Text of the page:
We were looking at an elevation increase of almost 800m in 1.5km: that is, intimidatingly steep, and often relying on fixed ropes. At one stage it involved scaling a vertical rock wall 20-25 precipitous meters straight up. By the time we made it back down, I was exhausted. I must have spent every last drop of energy I had in me.
We had set out at 4am for the roughly 10km hike along the 820 Forest Road to the trailhead for the ascent to the 3,371m high Mt. Bilu, located between Taroko Gorge and Mt. Hehuan in central Taiwan.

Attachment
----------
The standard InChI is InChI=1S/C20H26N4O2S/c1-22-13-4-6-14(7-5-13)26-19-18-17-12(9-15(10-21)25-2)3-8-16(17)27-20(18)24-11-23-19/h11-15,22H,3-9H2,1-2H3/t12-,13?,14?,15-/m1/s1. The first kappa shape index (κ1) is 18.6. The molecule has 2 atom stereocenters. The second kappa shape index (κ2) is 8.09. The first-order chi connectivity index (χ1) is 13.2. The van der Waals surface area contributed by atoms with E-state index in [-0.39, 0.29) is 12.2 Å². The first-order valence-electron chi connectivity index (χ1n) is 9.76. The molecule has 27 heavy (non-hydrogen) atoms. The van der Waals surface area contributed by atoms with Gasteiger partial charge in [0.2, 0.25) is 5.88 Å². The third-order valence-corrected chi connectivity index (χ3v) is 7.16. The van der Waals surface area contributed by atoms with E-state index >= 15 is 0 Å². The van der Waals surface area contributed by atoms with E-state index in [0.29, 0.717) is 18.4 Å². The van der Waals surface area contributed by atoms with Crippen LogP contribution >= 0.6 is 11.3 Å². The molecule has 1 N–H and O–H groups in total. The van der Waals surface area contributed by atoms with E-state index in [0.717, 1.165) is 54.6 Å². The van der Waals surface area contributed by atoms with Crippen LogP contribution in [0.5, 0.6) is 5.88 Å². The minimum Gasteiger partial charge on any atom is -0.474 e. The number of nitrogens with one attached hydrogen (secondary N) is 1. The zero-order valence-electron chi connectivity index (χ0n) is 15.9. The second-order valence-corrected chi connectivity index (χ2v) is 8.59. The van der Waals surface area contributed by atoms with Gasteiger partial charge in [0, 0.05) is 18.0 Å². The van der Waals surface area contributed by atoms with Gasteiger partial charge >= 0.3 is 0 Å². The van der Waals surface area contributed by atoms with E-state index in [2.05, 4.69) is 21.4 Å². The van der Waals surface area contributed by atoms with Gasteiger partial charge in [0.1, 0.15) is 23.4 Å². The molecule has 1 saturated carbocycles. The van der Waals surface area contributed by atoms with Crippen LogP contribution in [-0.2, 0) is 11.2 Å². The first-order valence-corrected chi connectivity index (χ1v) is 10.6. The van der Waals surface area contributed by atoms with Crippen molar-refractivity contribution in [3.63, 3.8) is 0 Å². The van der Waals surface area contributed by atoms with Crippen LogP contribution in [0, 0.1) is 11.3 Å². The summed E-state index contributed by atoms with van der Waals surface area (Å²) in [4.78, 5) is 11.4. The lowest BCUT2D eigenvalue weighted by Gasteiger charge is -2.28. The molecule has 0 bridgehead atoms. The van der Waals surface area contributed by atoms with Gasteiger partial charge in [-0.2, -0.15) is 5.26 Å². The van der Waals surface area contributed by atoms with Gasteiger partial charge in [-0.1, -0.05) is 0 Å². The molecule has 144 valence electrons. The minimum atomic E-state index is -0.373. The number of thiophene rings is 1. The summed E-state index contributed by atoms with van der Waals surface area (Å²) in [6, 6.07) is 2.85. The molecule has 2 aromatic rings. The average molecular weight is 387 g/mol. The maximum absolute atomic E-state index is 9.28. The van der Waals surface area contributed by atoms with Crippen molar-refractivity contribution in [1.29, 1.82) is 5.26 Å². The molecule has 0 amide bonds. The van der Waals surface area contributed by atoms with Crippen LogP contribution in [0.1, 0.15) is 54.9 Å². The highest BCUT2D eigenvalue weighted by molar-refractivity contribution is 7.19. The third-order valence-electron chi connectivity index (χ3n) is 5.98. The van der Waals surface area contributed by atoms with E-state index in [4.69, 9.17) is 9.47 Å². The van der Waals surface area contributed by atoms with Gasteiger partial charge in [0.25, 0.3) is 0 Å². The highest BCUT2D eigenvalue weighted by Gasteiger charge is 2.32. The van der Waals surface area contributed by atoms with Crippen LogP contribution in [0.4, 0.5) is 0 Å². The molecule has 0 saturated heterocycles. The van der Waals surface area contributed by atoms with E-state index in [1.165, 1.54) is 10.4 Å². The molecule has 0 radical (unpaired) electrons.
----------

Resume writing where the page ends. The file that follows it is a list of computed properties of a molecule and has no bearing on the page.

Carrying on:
We had known from the outset that it was to be, if not outright dangerous, a precarious hike that had to be approached with caution and much preparation. Safety and avoiding missteps or stumbles were constantly on our minds as the gentle slopes of the forest road turned into a steep, narrow and rocky path. That path must turn into a small river when it rains.
The parts where we had to rely on roping were especially steep. It took a lot of energy to get through some of these sections.
The whole hike took about 13 hours, roughly six of which had been spent on the climb from the trailhead to the peak and back again. Those six hours included a well-earned rest at the top to take in the beautiful vistas.
Source article: http://www.taipeitimes.com/News/lang/archives/2017/05/20/2003670913